They see mom or dad when they're excited to have a visitor, putting on their best face for their children.
I've seen people in a CONSTANT state of agitation and high anxiety - completely distraught all day and night - whose adult children don't want them 'drugged'. It's truly abusive when someone's pain can be eased and their children refuse because they think the staff just wants mom or dad to be 'easy' to care for!
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In my nursing practice, no one can be "forced" to take a medication, unless they are a danger to themselves or others. Zoloft is an antidepressant. What doctor is prescribing this? Anyway, a psychiatric exam is just talking, taking a history, answering questions (and listening to the way you answer them), and a little physical seeing how your reflexes are, etc. Not a big deal. Someone at the assisted living home thinks your mother is depressed. Is she? Maybe instead of an antidepressant she really needs a mood stabilizer, like lithium carbonate (the Gold Standard for bipolar), or one of the other mood stablizers. Maybe it would be a good idea to have a psychiatric checkup just to understand what may be going on with her. Everyone could use a psychiatric consult. Life is very difficult. Best wishes.
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The suggestion to make sure all POA, etc. legal documents get signed, BEFORE your Mom has a Psych eval, is a VERY good point.
As for Lawyers refusing to do legal documents and let a person sign them?? HA! Lawyers cannot diagnose.
IF the person appears, even remotely, to be capable of signing documents, they'll let them. Believe me, one brother in law found a lawyer who had made a great career of forming "plum" estates to manage, not just for himself, but for his son, also a lawyer....the brother in law took fragile G'ma to him, lead her into changing her already set up legal affairs to his favor--totally overturning everything she'd so carefully set up, in ways that she'd NEVER have done, EVER, had she been in her sound mind still...but she still presented a semi-capable mannerism, and it WAS her brother in law--very solicitously caring in his manner.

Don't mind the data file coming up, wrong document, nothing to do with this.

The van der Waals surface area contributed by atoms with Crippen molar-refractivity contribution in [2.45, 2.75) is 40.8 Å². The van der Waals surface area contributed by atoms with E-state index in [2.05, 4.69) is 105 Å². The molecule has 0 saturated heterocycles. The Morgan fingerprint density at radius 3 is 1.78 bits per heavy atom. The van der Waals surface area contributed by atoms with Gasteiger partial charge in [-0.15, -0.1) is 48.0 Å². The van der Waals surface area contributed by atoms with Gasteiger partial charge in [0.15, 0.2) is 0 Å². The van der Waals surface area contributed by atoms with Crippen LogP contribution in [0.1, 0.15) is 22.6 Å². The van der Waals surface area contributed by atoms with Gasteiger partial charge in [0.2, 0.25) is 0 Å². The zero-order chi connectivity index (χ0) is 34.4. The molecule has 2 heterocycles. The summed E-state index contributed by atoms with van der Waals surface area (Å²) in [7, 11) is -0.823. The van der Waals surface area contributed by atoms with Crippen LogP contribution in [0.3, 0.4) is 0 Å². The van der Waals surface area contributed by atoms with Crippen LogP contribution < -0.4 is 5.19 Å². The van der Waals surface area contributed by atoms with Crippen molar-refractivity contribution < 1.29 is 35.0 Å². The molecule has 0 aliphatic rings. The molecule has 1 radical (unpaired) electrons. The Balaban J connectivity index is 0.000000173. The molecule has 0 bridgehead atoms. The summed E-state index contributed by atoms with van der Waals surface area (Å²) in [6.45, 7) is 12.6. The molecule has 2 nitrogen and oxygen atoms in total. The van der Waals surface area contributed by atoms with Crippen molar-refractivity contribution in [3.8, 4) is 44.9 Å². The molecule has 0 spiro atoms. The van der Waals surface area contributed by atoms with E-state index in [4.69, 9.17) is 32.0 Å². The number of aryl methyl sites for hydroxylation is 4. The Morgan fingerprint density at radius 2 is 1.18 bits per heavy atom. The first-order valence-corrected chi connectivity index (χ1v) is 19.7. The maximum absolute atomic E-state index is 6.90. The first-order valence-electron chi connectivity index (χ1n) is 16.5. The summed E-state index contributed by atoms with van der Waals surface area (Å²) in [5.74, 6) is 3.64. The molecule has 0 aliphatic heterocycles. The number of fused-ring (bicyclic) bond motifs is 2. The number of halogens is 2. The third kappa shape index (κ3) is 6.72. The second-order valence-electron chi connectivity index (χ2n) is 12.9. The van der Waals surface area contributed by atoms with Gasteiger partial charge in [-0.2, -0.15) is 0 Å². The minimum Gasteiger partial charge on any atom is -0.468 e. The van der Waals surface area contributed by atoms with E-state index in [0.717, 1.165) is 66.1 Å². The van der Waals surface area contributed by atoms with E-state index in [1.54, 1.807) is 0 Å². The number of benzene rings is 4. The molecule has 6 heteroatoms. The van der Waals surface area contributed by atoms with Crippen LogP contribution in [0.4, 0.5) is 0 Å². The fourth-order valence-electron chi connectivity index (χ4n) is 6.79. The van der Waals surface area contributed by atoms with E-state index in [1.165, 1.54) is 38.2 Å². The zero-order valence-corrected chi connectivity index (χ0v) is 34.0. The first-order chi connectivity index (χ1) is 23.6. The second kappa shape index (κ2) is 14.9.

This kind of scenario is very common.
==DO get her a Psych eval--AFTER you have gotten her legal paperwork all set up.
That anti-depressant is NOT grounds for the Nursing Home to be saying that sort of threat...
==Mom probly has other behaviors they cannot manage.
IF she is having outbursts, an antidepressant is not for that--it is to prevent a person becoming terribly depressed, only.

ALSO, keep in mind, it is a patient's legal right to refuse meds--even the ones who are out of their minds. At least, it has been so at nursing homes I worked in--we were told to do everything we could to get them to take their prescribed meds, but if that failed, then, chart it as "patient refused".
A facility that forces medications, sounds rather out-of-line, and certainly putting themselves on a legal cliff.
Trying to force a patient to take an antidepressant?? Seriously??
IF a patient refused to take meds that keep their breathing open, their heart beating...that might present a greater risk of the person dying fairly quickly after refusing that medicine.
If a patient prescribed anti-psychotic meds refuses, & becomes a serious behavior threat to themselves or others soon after refusing the medication, THAT could be a problem.
But an anti-depressant? The patient is elderly...they may become more depressed--but that usually gives some time to work to change that--either a different medication, or, finding that the antidepressant was the wrong thing to give---but it does not usually become a life-or-death matter for refusing an antidepressant; a depressed person is not very likely to act out and harm others.

The nursing home seems in error for issuing that kind of ultimatum.
But it might help work in favor of better handling of your Mom's estate, if you immediately get legal documents signed [if you don't already have them....THEN do get that psych eval--because that might result in her getting better oversight of her actually necessary meds.
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Valjab & others: Nobody can force a person in their right mind to take a drug they do not want. If Mom is in dementia and you have legal medical authority for her, you have to insist on clarification from the doctor and AL facility people why they want her on this. It could be to counteract the depressive effects of pain meds. If it is behaviorally related, you definitely want an MD psychiatrist (perhaps staring with the facility's psycholigist for some insight on the situation) and only an MD can prescribe anyway. I think it makes perfect sense to do a psych eval BEFORE being put on such a medication if it is behavior related. Valjab, you have given us very little background information, and what else can we do but speculate? Please tell us more.